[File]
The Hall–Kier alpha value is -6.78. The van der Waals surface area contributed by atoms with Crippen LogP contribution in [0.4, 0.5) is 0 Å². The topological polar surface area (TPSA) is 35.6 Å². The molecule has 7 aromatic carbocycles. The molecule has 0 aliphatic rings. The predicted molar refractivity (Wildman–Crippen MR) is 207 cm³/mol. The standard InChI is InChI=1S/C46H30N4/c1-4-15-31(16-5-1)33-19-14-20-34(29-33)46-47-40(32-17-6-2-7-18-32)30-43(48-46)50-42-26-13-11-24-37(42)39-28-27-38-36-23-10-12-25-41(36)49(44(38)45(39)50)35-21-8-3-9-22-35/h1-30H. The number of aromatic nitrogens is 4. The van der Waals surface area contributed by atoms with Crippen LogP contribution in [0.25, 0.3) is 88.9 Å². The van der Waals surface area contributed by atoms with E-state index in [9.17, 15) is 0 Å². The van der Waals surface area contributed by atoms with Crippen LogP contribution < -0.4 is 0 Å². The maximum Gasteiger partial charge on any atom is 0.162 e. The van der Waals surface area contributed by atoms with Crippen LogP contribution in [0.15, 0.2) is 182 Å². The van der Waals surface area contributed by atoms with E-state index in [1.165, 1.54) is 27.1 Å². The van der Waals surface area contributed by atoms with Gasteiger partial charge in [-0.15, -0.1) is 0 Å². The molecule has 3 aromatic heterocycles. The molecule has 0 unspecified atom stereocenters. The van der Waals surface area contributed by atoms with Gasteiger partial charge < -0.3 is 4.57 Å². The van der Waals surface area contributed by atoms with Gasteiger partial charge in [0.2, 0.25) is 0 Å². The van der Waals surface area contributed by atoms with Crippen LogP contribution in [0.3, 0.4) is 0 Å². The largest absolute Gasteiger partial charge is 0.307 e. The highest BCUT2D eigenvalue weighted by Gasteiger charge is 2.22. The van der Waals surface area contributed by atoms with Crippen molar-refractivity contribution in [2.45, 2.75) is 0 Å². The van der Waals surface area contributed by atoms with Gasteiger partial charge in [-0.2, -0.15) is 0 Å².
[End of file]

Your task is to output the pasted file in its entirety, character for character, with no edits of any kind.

The Hall–Kier alpha value is -6.78. The van der Waals surface area contributed by atoms with Crippen LogP contribution in [0.4, 0.5) is 0 Å². The topological polar surface area (TPSA) is 35.6 Å². The molecule has 7 aromatic carbocycles. The molecule has 0 aliphatic rings. The predicted molar refractivity (Wildman–Crippen MR) is 207 cm³/mol. The standard InChI is InChI=1S/C46H30N4/c1-4-15-31(16-5-1)33-19-14-20-34(29-33)46-47-40(32-17-6-2-7-18-32)30-43(48-46)50-42-26-13-11-24-37(42)39-28-27-38-36-23-10-12-25-41(36)49(44(38)45(39)50)35-21-8-3-9-22-35/h1-30H. The number of aromatic nitrogens is 4. The van der Waals surface area contributed by atoms with Crippen LogP contribution in [0.25, 0.3) is 88.9 Å². The van der Waals surface area contributed by atoms with E-state index in [9.17, 15) is 0 Å². The van der Waals surface area contributed by atoms with Crippen LogP contribution < -0.4 is 0 Å². The maximum Gasteiger partial charge on any atom is 0.162 e. The van der Waals surface area contributed by atoms with Crippen LogP contribution in [0.15, 0.2) is 182 Å². The van der Waals surface area contributed by atoms with E-state index in [1.165, 1.54) is 27.1 Å². The van der Waals surface area contributed by atoms with Gasteiger partial charge in [-0.15, -0.1) is 0 Å². The molecule has 3 aromatic heterocycles. The molecule has 0 unspecified atom stereocenters. The van der Waals surface area contributed by atoms with Gasteiger partial charge < -0.3 is 4.57 Å². The van der Waals surface area contributed by atoms with Gasteiger partial charge in [0.2, 0.25) is 0 Å². The van der Waals surface area contributed by atoms with Crippen LogP contribution in [0.3, 0.4) is 0 Å². The largest absolute Gasteiger partial charge is 0.307 e. The highest BCUT2D eigenvalue weighted by Gasteiger charge is 2.22. The van der Waals surface area contributed by atoms with Crippen molar-refractivity contribution in [2.45, 2.75) is 0 Å². The van der Waals surface area contributed by atoms with Gasteiger partial charge in [-0.2, -0.15) is 0 Å².